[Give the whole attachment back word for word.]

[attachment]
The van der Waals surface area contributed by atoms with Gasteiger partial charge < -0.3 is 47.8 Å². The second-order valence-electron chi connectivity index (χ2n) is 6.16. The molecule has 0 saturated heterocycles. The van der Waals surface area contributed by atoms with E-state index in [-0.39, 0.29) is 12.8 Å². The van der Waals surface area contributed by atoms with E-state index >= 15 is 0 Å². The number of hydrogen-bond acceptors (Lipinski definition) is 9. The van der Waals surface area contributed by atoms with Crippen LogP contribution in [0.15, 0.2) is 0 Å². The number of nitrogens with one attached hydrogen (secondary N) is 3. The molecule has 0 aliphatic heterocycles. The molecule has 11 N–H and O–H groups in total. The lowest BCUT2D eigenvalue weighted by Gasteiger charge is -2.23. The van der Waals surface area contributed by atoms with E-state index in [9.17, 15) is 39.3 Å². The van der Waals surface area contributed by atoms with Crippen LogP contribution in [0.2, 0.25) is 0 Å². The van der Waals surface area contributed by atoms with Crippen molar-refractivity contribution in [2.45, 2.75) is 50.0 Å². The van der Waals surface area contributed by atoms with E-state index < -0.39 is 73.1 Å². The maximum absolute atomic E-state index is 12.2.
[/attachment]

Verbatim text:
The van der Waals surface area contributed by atoms with Gasteiger partial charge < -0.3 is 47.8 Å². The second-order valence-electron chi connectivity index (χ2n) is 6.16. The molecule has 0 saturated heterocycles. The van der Waals surface area contributed by atoms with E-state index in [-0.39, 0.29) is 12.8 Å². The van der Waals surface area contributed by atoms with E-state index >= 15 is 0 Å². The number of hydrogen-bond acceptors (Lipinski definition) is 9. The van der Waals surface area contributed by atoms with Crippen LogP contribution in [0.15, 0.2) is 0 Å². The number of nitrogens with one attached hydrogen (secondary N) is 3. The molecule has 0 aliphatic heterocycles. The molecule has 11 N–H and O–H groups in total. The lowest BCUT2D eigenvalue weighted by Gasteiger charge is -2.23. The van der Waals surface area contributed by atoms with E-state index in [9.17, 15) is 39.3 Å². The van der Waals surface area contributed by atoms with Crippen LogP contribution in [0.2, 0.25) is 0 Å². The van der Waals surface area contributed by atoms with Crippen molar-refractivity contribution in [2.45, 2.75) is 50.0 Å². The van der Waals surface area contributed by atoms with E-state index < -0.39 is 73.1 Å². The maximum absolute atomic E-state index is 12.2.